evaluating by the second network controller a traffic level or available resources of a network carrying the one or more media packets; and
determining based on the traffic level or the available resources of the network by the second network controller whether to:
allocate a gateway that serves to translate a subsequent media packet of the one or more media packets of the codec format unsupported by the first user agent to a media packet of the one or more media packets of the codec format that is supported by the first user agent, or
ignore the subsequent media packet of the one or more media packets of the codec format unsupported by the first user agent.
Description
CROSS-REFERENCE TO RELATED APPLICATIONS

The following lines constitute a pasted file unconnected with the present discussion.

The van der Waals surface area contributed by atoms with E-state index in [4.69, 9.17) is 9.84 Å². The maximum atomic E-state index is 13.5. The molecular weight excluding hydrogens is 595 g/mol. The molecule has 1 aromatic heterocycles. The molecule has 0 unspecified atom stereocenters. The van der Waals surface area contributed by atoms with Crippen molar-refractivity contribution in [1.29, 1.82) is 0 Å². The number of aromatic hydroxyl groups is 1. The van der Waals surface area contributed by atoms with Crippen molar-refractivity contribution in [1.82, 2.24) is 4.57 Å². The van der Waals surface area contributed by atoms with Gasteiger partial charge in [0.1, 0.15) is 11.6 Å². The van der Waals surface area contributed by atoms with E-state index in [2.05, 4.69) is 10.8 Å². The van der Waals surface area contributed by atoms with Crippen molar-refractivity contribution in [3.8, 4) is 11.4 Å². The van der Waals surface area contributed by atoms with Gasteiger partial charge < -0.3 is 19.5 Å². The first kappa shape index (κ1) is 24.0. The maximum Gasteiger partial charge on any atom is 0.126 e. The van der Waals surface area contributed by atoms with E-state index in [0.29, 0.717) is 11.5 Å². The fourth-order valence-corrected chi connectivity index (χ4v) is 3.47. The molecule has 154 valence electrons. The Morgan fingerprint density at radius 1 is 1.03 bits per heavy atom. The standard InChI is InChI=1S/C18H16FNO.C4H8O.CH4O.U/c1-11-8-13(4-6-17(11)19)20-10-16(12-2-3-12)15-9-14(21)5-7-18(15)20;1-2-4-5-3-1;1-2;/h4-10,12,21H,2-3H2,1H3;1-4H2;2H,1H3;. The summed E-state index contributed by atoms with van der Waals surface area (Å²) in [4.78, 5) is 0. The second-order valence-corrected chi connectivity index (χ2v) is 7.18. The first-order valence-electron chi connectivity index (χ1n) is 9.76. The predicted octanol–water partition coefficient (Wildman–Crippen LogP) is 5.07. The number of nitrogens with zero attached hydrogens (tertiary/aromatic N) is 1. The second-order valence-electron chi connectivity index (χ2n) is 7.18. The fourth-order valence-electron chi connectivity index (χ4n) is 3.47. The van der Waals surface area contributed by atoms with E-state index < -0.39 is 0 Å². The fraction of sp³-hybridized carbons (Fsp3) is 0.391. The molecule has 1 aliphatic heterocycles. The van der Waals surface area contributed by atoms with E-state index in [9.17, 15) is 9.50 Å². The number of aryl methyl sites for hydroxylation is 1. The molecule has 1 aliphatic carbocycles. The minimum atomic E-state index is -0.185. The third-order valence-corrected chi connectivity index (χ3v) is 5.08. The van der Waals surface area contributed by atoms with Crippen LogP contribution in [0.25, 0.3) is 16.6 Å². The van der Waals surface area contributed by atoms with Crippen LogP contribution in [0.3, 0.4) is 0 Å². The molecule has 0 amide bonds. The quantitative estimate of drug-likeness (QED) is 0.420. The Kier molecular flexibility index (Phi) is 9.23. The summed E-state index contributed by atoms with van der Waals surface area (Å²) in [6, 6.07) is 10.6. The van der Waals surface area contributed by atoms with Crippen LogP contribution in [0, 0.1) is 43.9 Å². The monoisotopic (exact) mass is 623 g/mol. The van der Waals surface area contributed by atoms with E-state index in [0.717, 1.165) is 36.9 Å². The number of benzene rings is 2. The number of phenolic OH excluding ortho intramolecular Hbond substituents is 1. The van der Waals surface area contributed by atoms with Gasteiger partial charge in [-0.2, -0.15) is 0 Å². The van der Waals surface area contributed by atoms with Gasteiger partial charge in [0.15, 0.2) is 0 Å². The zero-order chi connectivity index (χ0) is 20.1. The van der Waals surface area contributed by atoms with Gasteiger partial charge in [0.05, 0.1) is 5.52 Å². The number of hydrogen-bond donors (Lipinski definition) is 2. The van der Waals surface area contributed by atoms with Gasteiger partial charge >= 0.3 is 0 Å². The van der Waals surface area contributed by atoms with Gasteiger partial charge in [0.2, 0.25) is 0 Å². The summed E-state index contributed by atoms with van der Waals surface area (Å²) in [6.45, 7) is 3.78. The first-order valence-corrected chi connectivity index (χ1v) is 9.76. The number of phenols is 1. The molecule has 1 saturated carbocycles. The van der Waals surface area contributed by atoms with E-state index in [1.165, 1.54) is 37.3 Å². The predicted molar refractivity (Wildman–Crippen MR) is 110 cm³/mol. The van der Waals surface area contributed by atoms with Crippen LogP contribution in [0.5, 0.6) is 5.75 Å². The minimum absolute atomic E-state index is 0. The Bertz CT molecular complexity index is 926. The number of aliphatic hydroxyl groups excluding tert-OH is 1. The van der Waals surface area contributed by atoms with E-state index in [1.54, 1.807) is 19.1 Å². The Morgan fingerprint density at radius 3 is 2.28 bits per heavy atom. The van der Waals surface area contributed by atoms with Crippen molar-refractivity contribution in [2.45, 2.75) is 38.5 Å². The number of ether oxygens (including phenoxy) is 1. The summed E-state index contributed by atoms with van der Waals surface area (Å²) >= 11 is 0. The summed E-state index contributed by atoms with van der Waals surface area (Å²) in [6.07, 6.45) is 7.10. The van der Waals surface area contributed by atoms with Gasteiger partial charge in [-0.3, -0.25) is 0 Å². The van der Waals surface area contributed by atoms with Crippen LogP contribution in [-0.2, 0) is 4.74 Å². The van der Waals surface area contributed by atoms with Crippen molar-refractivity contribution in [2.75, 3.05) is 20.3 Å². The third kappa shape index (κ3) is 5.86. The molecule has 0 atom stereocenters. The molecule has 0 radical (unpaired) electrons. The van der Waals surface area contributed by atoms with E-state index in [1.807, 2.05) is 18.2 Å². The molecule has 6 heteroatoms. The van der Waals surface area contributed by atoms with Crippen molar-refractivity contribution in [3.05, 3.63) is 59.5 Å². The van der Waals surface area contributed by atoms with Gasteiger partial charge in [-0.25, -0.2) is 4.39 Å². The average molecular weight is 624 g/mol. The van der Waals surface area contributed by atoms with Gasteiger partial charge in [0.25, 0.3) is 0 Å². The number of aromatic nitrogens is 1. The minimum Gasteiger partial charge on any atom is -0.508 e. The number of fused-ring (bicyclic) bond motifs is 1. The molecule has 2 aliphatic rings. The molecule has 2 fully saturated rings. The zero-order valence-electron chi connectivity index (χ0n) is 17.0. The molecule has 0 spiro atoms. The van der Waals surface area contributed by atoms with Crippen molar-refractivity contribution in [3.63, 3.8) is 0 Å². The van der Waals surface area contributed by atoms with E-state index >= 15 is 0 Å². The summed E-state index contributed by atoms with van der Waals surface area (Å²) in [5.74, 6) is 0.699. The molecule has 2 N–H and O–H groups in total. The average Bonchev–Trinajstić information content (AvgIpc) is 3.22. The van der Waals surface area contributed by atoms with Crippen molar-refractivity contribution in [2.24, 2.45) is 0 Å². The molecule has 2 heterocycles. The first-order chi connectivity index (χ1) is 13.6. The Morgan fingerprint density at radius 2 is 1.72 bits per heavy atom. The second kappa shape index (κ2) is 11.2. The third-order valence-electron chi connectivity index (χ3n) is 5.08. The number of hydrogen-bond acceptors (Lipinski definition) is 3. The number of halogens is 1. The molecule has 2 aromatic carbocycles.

This application contains subject matter which is related to the subject matter of the following applications and U.S. patents, which are assigned to the same assignee as this application. The below-listed applications and U.S. patents are hereby incorporated herein by reference in their entireties:

    • “COMMUNICATION SYSTEM INCLUDING AN INTERWORKING MOBILE SWITCHING CENTER FOR CALL ORIGINATION,” by Ejzak., Ser. No. 09/919,651, filed Jul. 31, 2001.
    • “COMMUNICATION SYSTEM INCLUDING AN INTERWORKING MOBILE SWITCHING CENTER FOR CALL TERMINATION,”by Ejzak, U.S. Pat. No.6,996,087, filed Jul. 31, 2001.
    • “COMMUNICATION SYSTEM FOR PROVIDING ROAMING BETWEEN AN INTERNET PROTOCOL MULTIMEDIA SYSTEM AND A CIRCUIT-SWITCHED DOMAIN,” by Ejzak, U.S. Pat. No. 6,871,070, filed Jul. 31, 2001.
    • “PROVISION OF SERVICES IN A COMMUNICATION SYSTEM INCLUDING AN INTERWORKING MOBILE SWITCHING CENTER,” by Ejzak, U.S. Pat. No. 6,954,654, filed Jul. 31, 2001.